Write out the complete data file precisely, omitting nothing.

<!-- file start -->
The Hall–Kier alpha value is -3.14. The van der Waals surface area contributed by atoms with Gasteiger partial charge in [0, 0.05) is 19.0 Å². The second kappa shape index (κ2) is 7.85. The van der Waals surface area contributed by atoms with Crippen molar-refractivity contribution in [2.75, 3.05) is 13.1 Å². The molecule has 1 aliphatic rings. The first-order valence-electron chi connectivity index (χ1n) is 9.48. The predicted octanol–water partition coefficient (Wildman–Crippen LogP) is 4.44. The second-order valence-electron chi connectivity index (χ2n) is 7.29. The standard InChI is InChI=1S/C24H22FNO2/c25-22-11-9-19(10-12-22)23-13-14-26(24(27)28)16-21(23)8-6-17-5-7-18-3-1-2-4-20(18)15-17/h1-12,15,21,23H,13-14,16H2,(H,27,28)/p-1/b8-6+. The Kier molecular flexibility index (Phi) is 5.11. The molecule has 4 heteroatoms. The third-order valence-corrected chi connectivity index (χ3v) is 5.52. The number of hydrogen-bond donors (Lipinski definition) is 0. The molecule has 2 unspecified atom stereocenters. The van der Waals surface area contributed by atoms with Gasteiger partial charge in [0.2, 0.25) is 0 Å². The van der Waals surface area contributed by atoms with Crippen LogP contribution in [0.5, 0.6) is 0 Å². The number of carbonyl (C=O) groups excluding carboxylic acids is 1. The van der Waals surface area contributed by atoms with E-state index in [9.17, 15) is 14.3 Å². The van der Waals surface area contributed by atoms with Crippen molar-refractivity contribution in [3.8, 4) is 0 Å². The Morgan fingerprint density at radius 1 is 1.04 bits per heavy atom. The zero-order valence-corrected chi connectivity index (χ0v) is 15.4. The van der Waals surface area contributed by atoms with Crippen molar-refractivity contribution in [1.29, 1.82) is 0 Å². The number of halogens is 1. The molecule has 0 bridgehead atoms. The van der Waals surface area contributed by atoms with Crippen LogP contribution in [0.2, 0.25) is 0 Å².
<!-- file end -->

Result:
The Hall–Kier alpha value is -3.14. The van der Waals surface area contributed by atoms with Gasteiger partial charge in [0, 0.05) is 19.0 Å². The second kappa shape index (κ2) is 7.85. The van der Waals surface area contributed by atoms with Crippen molar-refractivity contribution in [2.75, 3.05) is 13.1 Å². The molecule has 1 aliphatic rings. The first-order valence-electron chi connectivity index (χ1n) is 9.48. The predicted octanol–water partition coefficient (Wildman–Crippen LogP) is 4.44. The second-order valence-electron chi connectivity index (χ2n) is 7.29. The standard InChI is InChI=1S/C24H22FNO2/c25-22-11-9-19(10-12-22)23-13-14-26(24(27)28)16-21(23)8-6-17-5-7-18-3-1-2-4-20(18)15-17/h1-12,15,21,23H,13-14,16H2,(H,27,28)/p-1/b8-6+. The Kier molecular flexibility index (Phi) is 5.11. The molecule has 4 heteroatoms. The third-order valence-corrected chi connectivity index (χ3v) is 5.52. The number of hydrogen-bond donors (Lipinski definition) is 0. The molecule has 2 unspecified atom stereocenters. The van der Waals surface area contributed by atoms with Gasteiger partial charge in [0.2, 0.25) is 0 Å². The van der Waals surface area contributed by atoms with Crippen LogP contribution in [0.5, 0.6) is 0 Å². The number of carbonyl (C=O) groups excluding carboxylic acids is 1. The van der Waals surface area contributed by atoms with E-state index in [9.17, 15) is 14.3 Å². The van der Waals surface area contributed by atoms with Crippen molar-refractivity contribution in [3.8, 4) is 0 Å². The Morgan fingerprint density at radius 1 is 1.04 bits per heavy atom. The zero-order valence-corrected chi connectivity index (χ0v) is 15.4. The van der Waals surface area contributed by atoms with Crippen molar-refractivity contribution in [1.29, 1.82) is 0 Å². The number of halogens is 1. The molecule has 0 bridgehead atoms. The van der Waals surface area contributed by atoms with Crippen LogP contribution in [0.2, 0.25) is 0 Å².